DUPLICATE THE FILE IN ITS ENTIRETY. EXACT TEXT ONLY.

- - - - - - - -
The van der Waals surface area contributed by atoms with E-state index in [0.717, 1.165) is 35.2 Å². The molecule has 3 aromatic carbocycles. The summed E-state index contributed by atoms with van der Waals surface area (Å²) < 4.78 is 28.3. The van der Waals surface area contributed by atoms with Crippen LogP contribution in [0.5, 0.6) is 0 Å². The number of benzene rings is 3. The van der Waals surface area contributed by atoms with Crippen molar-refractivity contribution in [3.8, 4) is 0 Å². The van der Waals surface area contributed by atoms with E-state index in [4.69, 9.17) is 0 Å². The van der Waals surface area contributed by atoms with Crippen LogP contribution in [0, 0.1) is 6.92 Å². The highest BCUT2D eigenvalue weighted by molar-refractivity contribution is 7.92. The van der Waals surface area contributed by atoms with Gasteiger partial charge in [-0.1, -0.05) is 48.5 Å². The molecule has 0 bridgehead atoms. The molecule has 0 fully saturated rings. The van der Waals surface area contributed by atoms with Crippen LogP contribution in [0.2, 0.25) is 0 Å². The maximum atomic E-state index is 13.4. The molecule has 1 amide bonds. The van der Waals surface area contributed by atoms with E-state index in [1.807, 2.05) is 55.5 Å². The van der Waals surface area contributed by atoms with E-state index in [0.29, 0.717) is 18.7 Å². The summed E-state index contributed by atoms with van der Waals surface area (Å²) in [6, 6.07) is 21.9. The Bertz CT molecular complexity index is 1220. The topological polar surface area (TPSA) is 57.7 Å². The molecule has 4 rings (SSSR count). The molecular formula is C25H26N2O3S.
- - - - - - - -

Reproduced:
The van der Waals surface area contributed by atoms with E-state index in [0.717, 1.165) is 35.2 Å². The molecule has 3 aromatic carbocycles. The summed E-state index contributed by atoms with van der Waals surface area (Å²) < 4.78 is 28.3. The van der Waals surface area contributed by atoms with Crippen LogP contribution in [0.5, 0.6) is 0 Å². The number of benzene rings is 3. The van der Waals surface area contributed by atoms with Crippen molar-refractivity contribution in [3.8, 4) is 0 Å². The van der Waals surface area contributed by atoms with E-state index in [4.69, 9.17) is 0 Å². The van der Waals surface area contributed by atoms with Crippen LogP contribution in [0, 0.1) is 6.92 Å². The highest BCUT2D eigenvalue weighted by molar-refractivity contribution is 7.92. The van der Waals surface area contributed by atoms with Gasteiger partial charge in [-0.1, -0.05) is 48.5 Å². The molecule has 0 bridgehead atoms. The molecule has 0 fully saturated rings. The van der Waals surface area contributed by atoms with Crippen LogP contribution in [0.2, 0.25) is 0 Å². The maximum atomic E-state index is 13.4. The molecule has 1 amide bonds. The van der Waals surface area contributed by atoms with E-state index in [1.807, 2.05) is 55.5 Å². The van der Waals surface area contributed by atoms with E-state index in [0.29, 0.717) is 18.7 Å². The summed E-state index contributed by atoms with van der Waals surface area (Å²) in [6, 6.07) is 21.9. The Bertz CT molecular complexity index is 1220. The topological polar surface area (TPSA) is 57.7 Å². The molecule has 4 rings (SSSR count). The molecular formula is C25H26N2O3S.